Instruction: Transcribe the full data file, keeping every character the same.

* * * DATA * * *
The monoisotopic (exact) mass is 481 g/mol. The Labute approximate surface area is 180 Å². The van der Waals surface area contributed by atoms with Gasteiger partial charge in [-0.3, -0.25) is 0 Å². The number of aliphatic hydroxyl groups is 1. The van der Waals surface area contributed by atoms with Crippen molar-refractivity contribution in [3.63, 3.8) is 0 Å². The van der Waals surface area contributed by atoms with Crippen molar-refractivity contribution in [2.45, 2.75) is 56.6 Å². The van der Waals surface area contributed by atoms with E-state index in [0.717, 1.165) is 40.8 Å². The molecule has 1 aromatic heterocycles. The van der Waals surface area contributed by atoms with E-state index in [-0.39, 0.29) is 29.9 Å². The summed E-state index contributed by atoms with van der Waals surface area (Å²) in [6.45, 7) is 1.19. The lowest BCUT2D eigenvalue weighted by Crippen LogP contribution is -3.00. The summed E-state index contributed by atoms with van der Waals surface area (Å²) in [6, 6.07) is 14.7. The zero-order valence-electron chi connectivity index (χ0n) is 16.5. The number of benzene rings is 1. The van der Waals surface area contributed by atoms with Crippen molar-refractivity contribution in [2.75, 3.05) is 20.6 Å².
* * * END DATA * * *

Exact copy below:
The monoisotopic (exact) mass is 481 g/mol. The Labute approximate surface area is 180 Å². The van der Waals surface area contributed by atoms with Gasteiger partial charge in [-0.3, -0.25) is 0 Å². The number of aliphatic hydroxyl groups is 1. The van der Waals surface area contributed by atoms with Crippen molar-refractivity contribution in [3.63, 3.8) is 0 Å². The van der Waals surface area contributed by atoms with Crippen molar-refractivity contribution in [2.45, 2.75) is 56.6 Å². The van der Waals surface area contributed by atoms with E-state index in [0.717, 1.165) is 40.8 Å². The molecule has 1 aromatic heterocycles. The van der Waals surface area contributed by atoms with E-state index in [-0.39, 0.29) is 29.9 Å². The summed E-state index contributed by atoms with van der Waals surface area (Å²) in [6.45, 7) is 1.19. The lowest BCUT2D eigenvalue weighted by Crippen LogP contribution is -3.00. The summed E-state index contributed by atoms with van der Waals surface area (Å²) in [6, 6.07) is 14.7. The zero-order valence-electron chi connectivity index (χ0n) is 16.5. The number of benzene rings is 1. The van der Waals surface area contributed by atoms with Crippen molar-refractivity contribution in [2.75, 3.05) is 20.6 Å².